While I was taking part on an online architecture school review last week—with more than twenty students and review guests confined to their bedrooms and talking into a Zoom window through their webcams—Kyle Steinfeld mentioned how we, in Spain, were "in the future, five days ahead of us [in California]."1
None of us saw it coming. It was a foreign problem seen from the distance and read on a screen, which the entire world thought was an issue for Wuhan to deal with. Just a few weeks later there are more than 160 countries fighting against the virus.2
The amount of confirmed cases and the ratio of deaths to recoveries reported by each country depends on its testing strategy. I'd be curious to know which countries weren't added earlier to the map just because they took longer to start testing for the virus.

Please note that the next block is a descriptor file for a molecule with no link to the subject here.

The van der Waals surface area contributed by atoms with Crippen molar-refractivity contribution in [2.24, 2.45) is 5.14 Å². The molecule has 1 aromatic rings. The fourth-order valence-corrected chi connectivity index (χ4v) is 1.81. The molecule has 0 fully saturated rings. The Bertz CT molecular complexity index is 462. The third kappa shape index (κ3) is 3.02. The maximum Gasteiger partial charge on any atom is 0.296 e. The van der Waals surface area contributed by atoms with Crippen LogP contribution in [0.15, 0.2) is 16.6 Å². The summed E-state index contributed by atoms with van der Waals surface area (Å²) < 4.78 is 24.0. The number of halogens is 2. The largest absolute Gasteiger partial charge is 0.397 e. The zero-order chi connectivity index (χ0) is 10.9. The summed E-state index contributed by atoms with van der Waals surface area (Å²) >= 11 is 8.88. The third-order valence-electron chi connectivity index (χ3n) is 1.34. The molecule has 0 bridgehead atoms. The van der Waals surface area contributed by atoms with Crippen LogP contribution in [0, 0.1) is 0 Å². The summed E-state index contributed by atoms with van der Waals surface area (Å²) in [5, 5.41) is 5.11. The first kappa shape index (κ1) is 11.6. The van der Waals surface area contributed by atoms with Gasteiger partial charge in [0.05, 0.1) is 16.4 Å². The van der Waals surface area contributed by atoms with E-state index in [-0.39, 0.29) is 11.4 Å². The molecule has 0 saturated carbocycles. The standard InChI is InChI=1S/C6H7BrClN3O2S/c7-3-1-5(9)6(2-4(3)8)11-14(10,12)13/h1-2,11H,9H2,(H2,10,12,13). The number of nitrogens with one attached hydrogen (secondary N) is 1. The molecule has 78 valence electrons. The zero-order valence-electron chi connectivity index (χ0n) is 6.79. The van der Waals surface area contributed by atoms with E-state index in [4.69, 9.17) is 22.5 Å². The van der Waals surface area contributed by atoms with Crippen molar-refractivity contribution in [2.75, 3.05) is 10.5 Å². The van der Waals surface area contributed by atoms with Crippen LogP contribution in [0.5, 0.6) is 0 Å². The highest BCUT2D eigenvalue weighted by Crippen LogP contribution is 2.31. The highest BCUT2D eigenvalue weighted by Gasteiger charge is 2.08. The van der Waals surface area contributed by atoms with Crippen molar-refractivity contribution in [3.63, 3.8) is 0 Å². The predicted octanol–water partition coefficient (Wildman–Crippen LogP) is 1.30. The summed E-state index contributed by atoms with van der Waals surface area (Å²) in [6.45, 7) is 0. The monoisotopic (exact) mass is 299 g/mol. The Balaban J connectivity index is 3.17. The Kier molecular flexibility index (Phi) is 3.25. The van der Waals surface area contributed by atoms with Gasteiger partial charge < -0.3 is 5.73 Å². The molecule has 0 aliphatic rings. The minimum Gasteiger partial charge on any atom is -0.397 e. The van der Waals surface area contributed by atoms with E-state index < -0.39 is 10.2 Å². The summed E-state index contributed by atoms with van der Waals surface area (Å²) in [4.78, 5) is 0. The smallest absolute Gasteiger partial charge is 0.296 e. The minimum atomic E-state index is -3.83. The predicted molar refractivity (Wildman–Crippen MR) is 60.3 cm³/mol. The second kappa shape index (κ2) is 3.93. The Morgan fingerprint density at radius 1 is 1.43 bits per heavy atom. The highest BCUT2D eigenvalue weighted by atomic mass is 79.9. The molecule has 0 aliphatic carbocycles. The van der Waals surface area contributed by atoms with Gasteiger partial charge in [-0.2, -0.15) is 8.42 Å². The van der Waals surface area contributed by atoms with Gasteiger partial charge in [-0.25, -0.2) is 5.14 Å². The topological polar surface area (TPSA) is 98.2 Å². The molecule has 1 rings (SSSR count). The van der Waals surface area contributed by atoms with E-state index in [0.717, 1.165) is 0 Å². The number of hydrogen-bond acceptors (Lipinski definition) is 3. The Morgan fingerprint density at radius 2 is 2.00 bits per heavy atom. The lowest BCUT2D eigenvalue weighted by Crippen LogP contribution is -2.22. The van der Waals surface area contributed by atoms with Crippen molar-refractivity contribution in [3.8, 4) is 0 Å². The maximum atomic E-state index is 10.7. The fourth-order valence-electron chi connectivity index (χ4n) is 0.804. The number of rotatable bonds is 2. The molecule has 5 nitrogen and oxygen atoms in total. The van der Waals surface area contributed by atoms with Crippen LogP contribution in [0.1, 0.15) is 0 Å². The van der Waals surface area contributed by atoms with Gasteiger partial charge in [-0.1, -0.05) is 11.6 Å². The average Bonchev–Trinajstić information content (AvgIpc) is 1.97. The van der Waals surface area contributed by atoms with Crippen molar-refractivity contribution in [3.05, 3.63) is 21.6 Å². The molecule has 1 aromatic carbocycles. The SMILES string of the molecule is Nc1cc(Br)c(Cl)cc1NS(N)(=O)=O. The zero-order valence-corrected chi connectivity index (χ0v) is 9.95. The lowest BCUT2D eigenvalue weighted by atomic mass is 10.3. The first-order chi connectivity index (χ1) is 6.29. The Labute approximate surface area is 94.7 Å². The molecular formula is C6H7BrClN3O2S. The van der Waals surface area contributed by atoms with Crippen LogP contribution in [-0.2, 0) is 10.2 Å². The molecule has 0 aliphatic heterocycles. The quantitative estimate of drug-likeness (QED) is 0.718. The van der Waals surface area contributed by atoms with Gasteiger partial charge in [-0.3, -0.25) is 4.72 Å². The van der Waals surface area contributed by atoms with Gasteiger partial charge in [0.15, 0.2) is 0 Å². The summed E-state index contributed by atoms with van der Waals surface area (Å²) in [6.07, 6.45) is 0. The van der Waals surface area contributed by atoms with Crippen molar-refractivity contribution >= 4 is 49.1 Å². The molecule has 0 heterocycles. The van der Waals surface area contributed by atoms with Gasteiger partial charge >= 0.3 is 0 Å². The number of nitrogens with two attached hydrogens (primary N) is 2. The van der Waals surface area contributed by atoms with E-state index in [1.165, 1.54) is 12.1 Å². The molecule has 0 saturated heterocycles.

We usually don't act until something affects us directly (may it be us as individuals, as family, as a country, or the world).
It's the politicians in the end who dictate what we have to do—whether we need to stay at home or who should continue going to work or whether it's ok to go walk your dog or buy bread.
All that's left for us is to applaud, complain, or share the meme of the moment, to laugh at how surreal the situation we're living is at the same time that many people still don't think these agreements apply to them.
Stay home. We can do it!
That's my rant.
My sketches and stories, in your inbox.
One email per week. No spam ever.